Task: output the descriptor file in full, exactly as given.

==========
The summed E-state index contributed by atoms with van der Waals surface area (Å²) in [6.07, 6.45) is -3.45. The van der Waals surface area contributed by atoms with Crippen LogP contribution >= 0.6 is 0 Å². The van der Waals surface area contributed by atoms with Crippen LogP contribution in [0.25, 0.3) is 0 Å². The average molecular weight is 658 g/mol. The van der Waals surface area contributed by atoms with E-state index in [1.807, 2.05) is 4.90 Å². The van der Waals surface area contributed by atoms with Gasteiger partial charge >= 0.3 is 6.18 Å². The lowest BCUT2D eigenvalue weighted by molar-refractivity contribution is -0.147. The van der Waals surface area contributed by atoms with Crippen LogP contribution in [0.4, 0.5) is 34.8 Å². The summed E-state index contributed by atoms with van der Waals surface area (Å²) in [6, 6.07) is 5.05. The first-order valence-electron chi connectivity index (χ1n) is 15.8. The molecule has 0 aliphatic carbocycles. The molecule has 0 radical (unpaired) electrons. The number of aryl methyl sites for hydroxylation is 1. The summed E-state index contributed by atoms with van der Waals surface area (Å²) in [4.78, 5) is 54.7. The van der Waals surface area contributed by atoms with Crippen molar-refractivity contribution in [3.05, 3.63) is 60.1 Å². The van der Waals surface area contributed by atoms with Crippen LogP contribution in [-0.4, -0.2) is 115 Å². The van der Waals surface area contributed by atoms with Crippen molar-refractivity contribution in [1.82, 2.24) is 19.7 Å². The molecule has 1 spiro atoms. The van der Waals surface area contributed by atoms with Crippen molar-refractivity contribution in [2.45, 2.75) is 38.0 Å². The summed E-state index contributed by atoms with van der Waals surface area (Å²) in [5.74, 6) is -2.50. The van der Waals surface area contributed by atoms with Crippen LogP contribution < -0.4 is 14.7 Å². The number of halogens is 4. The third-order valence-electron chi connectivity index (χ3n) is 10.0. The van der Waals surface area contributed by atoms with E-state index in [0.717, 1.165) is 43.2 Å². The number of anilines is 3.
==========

The summed E-state index contributed by atoms with van der Waals surface area (Å²) in [6.07, 6.45) is -3.45. The van der Waals surface area contributed by atoms with Crippen LogP contribution >= 0.6 is 0 Å². The van der Waals surface area contributed by atoms with Crippen LogP contribution in [0.25, 0.3) is 0 Å². The average molecular weight is 658 g/mol. The van der Waals surface area contributed by atoms with E-state index in [1.807, 2.05) is 4.90 Å². The van der Waals surface area contributed by atoms with Gasteiger partial charge >= 0.3 is 6.18 Å². The lowest BCUT2D eigenvalue weighted by molar-refractivity contribution is -0.147. The van der Waals surface area contributed by atoms with Crippen LogP contribution in [0.4, 0.5) is 34.8 Å². The summed E-state index contributed by atoms with van der Waals surface area (Å²) in [6, 6.07) is 5.05. The first-order valence-electron chi connectivity index (χ1n) is 15.8. The molecule has 0 aliphatic carbocycles. The molecule has 0 radical (unpaired) electrons. The number of aryl methyl sites for hydroxylation is 1. The summed E-state index contributed by atoms with van der Waals surface area (Å²) in [4.78, 5) is 54.7. The van der Waals surface area contributed by atoms with Crippen molar-refractivity contribution in [3.05, 3.63) is 60.1 Å². The van der Waals surface area contributed by atoms with Crippen LogP contribution in [-0.4, -0.2) is 115 Å². The van der Waals surface area contributed by atoms with Crippen molar-refractivity contribution in [1.82, 2.24) is 19.7 Å². The molecule has 1 spiro atoms. The van der Waals surface area contributed by atoms with Crippen molar-refractivity contribution in [2.45, 2.75) is 38.0 Å². The summed E-state index contributed by atoms with van der Waals surface area (Å²) in [5.74, 6) is -2.50. The van der Waals surface area contributed by atoms with Crippen LogP contribution < -0.4 is 14.7 Å². The number of halogens is 4. The third-order valence-electron chi connectivity index (χ3n) is 10.0. The van der Waals surface area contributed by atoms with E-state index in [0.717, 1.165) is 43.2 Å². The number of anilines is 3.